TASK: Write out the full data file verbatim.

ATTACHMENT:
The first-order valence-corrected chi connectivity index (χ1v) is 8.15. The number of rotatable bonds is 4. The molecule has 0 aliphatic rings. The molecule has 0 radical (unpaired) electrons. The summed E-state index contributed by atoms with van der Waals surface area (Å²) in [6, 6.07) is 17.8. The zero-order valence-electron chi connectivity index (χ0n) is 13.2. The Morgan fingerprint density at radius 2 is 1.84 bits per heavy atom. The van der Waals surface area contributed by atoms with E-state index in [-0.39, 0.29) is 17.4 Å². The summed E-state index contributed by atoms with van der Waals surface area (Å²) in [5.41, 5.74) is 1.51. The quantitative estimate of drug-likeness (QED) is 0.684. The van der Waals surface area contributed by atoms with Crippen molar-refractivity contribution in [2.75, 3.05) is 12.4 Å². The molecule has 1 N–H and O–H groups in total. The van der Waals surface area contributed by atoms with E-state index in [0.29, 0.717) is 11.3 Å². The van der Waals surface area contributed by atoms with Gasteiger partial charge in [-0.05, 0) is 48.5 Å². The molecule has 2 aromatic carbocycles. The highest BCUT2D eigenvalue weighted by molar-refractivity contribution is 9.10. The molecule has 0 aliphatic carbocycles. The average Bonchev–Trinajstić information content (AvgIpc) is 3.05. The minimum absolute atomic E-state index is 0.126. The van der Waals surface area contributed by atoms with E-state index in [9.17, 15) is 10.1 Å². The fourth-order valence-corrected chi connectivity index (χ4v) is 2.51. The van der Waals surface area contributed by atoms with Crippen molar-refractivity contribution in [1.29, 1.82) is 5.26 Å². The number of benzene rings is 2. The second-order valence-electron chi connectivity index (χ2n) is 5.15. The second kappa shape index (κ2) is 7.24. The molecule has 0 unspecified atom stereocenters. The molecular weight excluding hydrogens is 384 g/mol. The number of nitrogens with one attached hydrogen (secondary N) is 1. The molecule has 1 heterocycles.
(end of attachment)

The first-order valence-corrected chi connectivity index (χ1v) is 8.15. The number of rotatable bonds is 4. The molecule has 0 aliphatic rings. The molecule has 0 radical (unpaired) electrons. The summed E-state index contributed by atoms with van der Waals surface area (Å²) in [6, 6.07) is 17.8. The zero-order valence-electron chi connectivity index (χ0n) is 13.2. The Morgan fingerprint density at radius 2 is 1.84 bits per heavy atom. The van der Waals surface area contributed by atoms with E-state index in [-0.39, 0.29) is 17.4 Å². The summed E-state index contributed by atoms with van der Waals surface area (Å²) in [5.41, 5.74) is 1.51. The quantitative estimate of drug-likeness (QED) is 0.684. The van der Waals surface area contributed by atoms with Crippen molar-refractivity contribution in [2.75, 3.05) is 12.4 Å². The molecule has 1 N–H and O–H groups in total. The van der Waals surface area contributed by atoms with E-state index in [0.29, 0.717) is 11.3 Å². The van der Waals surface area contributed by atoms with Gasteiger partial charge in [-0.05, 0) is 48.5 Å². The molecule has 2 aromatic carbocycles. The highest BCUT2D eigenvalue weighted by molar-refractivity contribution is 9.10. The molecule has 0 aliphatic carbocycles. The average Bonchev–Trinajstić information content (AvgIpc) is 3.05. The minimum absolute atomic E-state index is 0.126. The van der Waals surface area contributed by atoms with E-state index in [9.17, 15) is 10.1 Å². The fourth-order valence-corrected chi connectivity index (χ4v) is 2.51. The van der Waals surface area contributed by atoms with Crippen molar-refractivity contribution in [1.29, 1.82) is 5.26 Å². The number of benzene rings is 2. The second-order valence-electron chi connectivity index (χ2n) is 5.15. The second kappa shape index (κ2) is 7.24. The molecule has 0 unspecified atom stereocenters. The molecular weight excluding hydrogens is 384 g/mol. The number of nitrogens with one attached hydrogen (secondary N) is 1. The molecule has 1 heterocycles.